Dennis D. McDonald ( consults from Alexandria Virginia. His services include writing & research, proposal development, and project management.

Data Program Governance and the Success of Shared Digital Services

Data Program Governance and the Success of Shared Digital Services

The recent Booz Allen Hamilton report Mobilizing for Shared Services and Digital Strategies: Insights from the 2015 Federal Leadership summit at first doesn’t seem to be anything new. After all, who can argue with standardizing on “best practices” across organizations to reduce duplication and improve quality?

Looking closer, though, you see the implications of the “… and digital strategies” portion of the report’s title. There’s a heavy emphasis here on improved data management as the key element in improving government operations and services.

One very practical use of a report like this is that it can help the program planner define the scope of a process improvement project where a key component is standardizing how data assets are managed and used in support of the organization’s goals and objectives. Given how intertwined different systems and business processes are in a typical organization it’s not unusual to need help in defining not only where to start and but also in how to prioritize, given that an organization’s data touches on so many different areas.

The appendix of this report provide a useful list of practice based initiatives under headings like, “Focusing Mission,” “Implementation,” and “Data Strategies.” If you’ve ever helped an organization to design and implement an open data program, for example, you’ll see the value of putting structure based on practical experience into your plan. The “shared services” model discussed here is a good starting place, especially since it doesn’t just focus on the analytical side of data programs.

I do have one misgiving about the report. I’ve noticed that it’s common, whether we’re talking about open data, data analytics, big data, visualization, or standardization, that there is relatively little published on the “nuts and bolts” of how to plan and manage data programs so that all the parts work together. I call this “data program management.”

Leadership and governance are key. If the tip of the data management “spear” is analyzing data in new and interesting ways to help solve important problems, someone still has to manufacture the spear, carry it, and train throwers to hit the target. Managing and governing the logistics involved in getting that spear to the battlefield may not be as much fun as hacking away at the data but it sure is important!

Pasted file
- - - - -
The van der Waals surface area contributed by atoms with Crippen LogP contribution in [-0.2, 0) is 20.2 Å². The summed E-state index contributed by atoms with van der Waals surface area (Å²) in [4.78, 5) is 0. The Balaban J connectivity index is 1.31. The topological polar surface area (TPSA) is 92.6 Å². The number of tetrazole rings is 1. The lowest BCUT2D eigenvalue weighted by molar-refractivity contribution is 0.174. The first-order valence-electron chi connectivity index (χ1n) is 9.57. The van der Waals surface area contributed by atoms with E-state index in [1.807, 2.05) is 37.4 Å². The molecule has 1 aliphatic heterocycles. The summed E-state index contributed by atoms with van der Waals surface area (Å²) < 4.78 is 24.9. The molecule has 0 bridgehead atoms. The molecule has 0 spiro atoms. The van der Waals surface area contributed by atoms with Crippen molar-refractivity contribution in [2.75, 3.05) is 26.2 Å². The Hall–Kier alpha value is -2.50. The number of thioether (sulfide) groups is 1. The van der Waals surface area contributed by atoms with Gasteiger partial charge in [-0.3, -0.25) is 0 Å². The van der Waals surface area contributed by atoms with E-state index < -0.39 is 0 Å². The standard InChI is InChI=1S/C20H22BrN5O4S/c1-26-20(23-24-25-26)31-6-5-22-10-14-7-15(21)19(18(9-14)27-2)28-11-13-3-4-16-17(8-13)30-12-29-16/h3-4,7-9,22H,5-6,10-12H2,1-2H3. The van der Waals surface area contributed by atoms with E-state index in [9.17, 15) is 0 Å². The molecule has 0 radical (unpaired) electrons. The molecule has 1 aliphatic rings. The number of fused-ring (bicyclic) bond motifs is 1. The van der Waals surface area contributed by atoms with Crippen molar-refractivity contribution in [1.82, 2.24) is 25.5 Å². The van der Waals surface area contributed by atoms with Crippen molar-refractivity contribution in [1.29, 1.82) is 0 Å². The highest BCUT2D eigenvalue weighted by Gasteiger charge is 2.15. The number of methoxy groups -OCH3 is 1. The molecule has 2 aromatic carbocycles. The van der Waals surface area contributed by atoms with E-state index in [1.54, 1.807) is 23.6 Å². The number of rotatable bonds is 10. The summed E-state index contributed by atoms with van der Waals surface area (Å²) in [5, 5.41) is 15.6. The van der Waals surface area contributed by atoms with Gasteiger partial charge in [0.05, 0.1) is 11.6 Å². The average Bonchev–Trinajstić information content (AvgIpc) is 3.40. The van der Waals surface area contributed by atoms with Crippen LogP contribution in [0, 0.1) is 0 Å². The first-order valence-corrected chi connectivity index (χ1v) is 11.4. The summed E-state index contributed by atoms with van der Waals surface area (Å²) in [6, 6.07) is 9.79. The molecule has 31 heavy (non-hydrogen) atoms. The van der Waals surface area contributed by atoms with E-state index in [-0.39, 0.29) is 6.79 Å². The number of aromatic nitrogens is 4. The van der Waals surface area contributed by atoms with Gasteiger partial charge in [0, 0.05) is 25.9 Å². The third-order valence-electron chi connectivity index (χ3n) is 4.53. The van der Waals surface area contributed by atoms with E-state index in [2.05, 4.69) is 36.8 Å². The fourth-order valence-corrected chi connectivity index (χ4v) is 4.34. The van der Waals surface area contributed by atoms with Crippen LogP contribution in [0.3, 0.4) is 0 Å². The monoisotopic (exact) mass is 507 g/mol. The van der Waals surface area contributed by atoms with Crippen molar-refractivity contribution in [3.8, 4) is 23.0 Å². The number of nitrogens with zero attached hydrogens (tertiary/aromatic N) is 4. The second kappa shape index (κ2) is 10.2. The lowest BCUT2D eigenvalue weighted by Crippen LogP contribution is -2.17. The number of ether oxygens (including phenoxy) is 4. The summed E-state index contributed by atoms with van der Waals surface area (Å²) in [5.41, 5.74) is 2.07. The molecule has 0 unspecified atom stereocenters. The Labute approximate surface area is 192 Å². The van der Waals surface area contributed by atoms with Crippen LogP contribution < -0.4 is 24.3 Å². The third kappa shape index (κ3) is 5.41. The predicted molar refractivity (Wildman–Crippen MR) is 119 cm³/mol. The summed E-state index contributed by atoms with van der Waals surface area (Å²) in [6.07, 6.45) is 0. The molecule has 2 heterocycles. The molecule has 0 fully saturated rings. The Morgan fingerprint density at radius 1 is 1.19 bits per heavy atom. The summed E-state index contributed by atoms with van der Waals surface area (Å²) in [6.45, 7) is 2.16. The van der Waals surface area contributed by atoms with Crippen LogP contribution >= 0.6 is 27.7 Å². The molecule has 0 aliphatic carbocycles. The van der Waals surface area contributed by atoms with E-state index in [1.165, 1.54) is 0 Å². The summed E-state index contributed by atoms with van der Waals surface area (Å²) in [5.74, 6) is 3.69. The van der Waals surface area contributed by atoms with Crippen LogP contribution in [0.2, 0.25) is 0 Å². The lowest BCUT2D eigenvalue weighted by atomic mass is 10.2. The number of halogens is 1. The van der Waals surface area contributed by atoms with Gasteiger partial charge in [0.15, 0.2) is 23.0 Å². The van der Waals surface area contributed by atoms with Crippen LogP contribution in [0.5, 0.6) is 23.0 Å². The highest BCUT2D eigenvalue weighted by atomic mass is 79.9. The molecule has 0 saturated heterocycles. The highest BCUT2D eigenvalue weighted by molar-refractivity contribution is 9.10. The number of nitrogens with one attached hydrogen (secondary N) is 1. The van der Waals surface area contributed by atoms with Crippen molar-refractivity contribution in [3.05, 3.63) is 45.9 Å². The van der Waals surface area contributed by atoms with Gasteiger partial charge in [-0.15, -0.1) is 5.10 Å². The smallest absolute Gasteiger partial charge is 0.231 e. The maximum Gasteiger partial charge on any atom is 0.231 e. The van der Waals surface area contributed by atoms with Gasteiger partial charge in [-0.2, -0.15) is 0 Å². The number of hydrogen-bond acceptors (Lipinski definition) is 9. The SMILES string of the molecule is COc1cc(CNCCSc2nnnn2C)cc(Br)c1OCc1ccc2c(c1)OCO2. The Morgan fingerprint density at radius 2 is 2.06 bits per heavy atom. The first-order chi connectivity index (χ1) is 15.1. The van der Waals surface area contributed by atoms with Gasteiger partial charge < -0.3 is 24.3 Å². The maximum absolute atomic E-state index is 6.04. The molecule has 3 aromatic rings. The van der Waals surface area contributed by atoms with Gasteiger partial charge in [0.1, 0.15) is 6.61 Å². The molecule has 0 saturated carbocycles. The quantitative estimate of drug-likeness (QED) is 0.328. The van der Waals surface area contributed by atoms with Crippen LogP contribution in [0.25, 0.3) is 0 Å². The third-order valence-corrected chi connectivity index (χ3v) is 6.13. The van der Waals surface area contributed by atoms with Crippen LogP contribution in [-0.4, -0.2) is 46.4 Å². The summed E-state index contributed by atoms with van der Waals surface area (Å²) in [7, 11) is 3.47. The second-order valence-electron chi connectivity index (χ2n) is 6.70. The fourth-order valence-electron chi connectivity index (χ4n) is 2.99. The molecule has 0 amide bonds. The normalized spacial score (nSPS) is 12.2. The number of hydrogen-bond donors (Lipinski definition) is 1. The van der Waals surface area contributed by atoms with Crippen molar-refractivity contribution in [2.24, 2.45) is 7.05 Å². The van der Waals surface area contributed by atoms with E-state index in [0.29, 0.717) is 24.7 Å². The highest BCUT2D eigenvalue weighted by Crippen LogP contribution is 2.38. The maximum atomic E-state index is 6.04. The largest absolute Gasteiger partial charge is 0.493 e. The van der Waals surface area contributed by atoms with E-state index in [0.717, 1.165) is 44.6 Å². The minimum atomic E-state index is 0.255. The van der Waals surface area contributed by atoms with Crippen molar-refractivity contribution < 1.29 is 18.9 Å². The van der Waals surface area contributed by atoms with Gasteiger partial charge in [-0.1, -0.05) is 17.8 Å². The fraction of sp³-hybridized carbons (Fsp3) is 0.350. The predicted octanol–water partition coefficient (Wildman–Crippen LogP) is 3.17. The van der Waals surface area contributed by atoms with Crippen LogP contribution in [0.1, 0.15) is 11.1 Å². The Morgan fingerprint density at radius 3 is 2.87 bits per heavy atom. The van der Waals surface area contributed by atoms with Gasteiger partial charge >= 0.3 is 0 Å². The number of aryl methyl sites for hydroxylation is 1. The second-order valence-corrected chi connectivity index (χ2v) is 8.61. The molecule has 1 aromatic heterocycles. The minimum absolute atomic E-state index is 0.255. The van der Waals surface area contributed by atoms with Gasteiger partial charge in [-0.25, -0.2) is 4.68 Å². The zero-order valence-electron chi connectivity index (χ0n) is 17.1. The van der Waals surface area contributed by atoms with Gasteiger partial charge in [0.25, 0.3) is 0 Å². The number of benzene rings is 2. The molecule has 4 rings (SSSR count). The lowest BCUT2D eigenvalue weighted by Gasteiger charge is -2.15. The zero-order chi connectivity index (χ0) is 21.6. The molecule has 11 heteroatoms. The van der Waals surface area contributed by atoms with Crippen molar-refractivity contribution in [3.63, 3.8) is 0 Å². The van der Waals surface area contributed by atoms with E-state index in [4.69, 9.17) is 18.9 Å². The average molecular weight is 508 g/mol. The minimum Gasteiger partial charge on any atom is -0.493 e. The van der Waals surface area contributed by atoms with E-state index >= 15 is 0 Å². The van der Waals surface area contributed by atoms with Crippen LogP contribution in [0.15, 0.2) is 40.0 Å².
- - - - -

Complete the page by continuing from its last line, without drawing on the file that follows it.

As a former number cruncher I appreciate the satisfaction one derives from gathering, organizing, presenting, and interpreting data in clever and meaningful ways. But it also requires a lot of work to get to that point especially when the data come from multiple sources, siloed organizations, and legacy systems. This is especially true when an attempt is being made — as with “open data” programs — to bring new users, intermediaries, and innovative uses into the picture.

The Booz Allen Hamilton report, while it doesn’t going into any real detail about program governance, does emphasize the importance of organization such as OMB in promoting cross-organizational guidance and leadership in implementing programs such as the DATA Act. That’s a good thing, as the recent DATA Act Summit emphasized.

Still, in the future I’d like to see more attention paid to the management of open data, big data, and data analytics. People are realizing that data are the lifeblood of the services provided by government. How data are managed can make or break the success of such organizations and programs.

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Copyright © 2015 by Dennis D. McDonald, Ph.D. Dennis is an independent management consultant based in Alexandria, Virginia. His experience includes consulting company ownership and management, database publishing and data transformation projects, managing the consolidation of large systems, open data, statistical research, corporate IT strategy, and IT cost analysis. Clients have included the U.S. Department of Veterans Affairs, the U.S. Environmental Protection Agency, the National Academy of Engineering, the World Bank, and the National Library of Medicine. He has worked as a project manager, analyst, and researcher in the U.S. and in Europe, Egypt, and China. His web site is located at and his email address is On Twitter he is @ddmcd.

Progress Implementing the DATA Act (draft)

Who Gets Credit for Open Data?

Who Gets Credit for Open Data?